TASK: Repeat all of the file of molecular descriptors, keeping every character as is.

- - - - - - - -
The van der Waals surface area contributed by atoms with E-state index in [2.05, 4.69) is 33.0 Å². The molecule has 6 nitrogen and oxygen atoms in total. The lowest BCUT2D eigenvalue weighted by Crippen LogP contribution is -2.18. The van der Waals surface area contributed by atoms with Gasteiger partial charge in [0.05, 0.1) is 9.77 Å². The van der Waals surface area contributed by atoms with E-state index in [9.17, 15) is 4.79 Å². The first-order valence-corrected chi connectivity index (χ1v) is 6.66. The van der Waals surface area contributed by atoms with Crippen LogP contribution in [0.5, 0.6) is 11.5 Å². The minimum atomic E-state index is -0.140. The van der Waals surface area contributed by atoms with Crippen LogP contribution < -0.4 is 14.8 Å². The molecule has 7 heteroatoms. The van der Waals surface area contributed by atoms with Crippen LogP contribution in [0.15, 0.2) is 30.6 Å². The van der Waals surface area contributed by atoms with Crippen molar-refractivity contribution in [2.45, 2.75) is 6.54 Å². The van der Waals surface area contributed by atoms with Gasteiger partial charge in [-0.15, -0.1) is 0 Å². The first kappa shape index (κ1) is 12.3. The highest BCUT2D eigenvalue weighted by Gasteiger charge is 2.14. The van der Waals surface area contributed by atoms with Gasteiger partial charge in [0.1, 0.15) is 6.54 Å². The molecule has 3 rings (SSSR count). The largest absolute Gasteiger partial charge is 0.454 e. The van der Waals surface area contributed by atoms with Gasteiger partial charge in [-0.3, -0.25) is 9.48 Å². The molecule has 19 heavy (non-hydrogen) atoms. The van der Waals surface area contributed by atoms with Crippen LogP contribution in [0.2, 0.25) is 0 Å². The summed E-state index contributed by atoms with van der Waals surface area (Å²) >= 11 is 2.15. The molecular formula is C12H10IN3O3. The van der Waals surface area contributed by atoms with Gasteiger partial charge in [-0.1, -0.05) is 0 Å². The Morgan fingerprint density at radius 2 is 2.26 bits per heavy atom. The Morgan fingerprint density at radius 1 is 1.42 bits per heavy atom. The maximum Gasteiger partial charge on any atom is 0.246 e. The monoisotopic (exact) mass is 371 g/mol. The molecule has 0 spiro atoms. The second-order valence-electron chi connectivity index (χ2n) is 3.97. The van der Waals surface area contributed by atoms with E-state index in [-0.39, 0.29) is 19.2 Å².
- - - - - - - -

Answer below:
The van der Waals surface area contributed by atoms with E-state index in [2.05, 4.69) is 33.0 Å². The molecule has 6 nitrogen and oxygen atoms in total. The lowest BCUT2D eigenvalue weighted by Crippen LogP contribution is -2.18. The van der Waals surface area contributed by atoms with Gasteiger partial charge in [0.05, 0.1) is 9.77 Å². The van der Waals surface area contributed by atoms with E-state index in [9.17, 15) is 4.79 Å². The first-order valence-corrected chi connectivity index (χ1v) is 6.66. The van der Waals surface area contributed by atoms with Crippen LogP contribution in [0.5, 0.6) is 11.5 Å². The minimum atomic E-state index is -0.140. The van der Waals surface area contributed by atoms with Crippen LogP contribution < -0.4 is 14.8 Å². The molecule has 7 heteroatoms. The van der Waals surface area contributed by atoms with Crippen LogP contribution in [0.15, 0.2) is 30.6 Å². The van der Waals surface area contributed by atoms with Crippen molar-refractivity contribution in [2.45, 2.75) is 6.54 Å². The van der Waals surface area contributed by atoms with Gasteiger partial charge in [-0.15, -0.1) is 0 Å². The first kappa shape index (κ1) is 12.3. The highest BCUT2D eigenvalue weighted by Gasteiger charge is 2.14. The van der Waals surface area contributed by atoms with Gasteiger partial charge in [0.1, 0.15) is 6.54 Å². The molecule has 3 rings (SSSR count). The largest absolute Gasteiger partial charge is 0.454 e. The van der Waals surface area contributed by atoms with Gasteiger partial charge in [-0.3, -0.25) is 9.48 Å². The molecule has 19 heavy (non-hydrogen) atoms. The van der Waals surface area contributed by atoms with Crippen LogP contribution in [0.2, 0.25) is 0 Å². The summed E-state index contributed by atoms with van der Waals surface area (Å²) >= 11 is 2.15. The molecular formula is C12H10IN3O3. The van der Waals surface area contributed by atoms with Gasteiger partial charge in [-0.1, -0.05) is 0 Å². The Morgan fingerprint density at radius 2 is 2.26 bits per heavy atom. The Morgan fingerprint density at radius 1 is 1.42 bits per heavy atom. The maximum Gasteiger partial charge on any atom is 0.246 e. The monoisotopic (exact) mass is 371 g/mol. The molecule has 0 spiro atoms. The second-order valence-electron chi connectivity index (χ2n) is 3.97. The van der Waals surface area contributed by atoms with E-state index in [-0.39, 0.29) is 19.2 Å².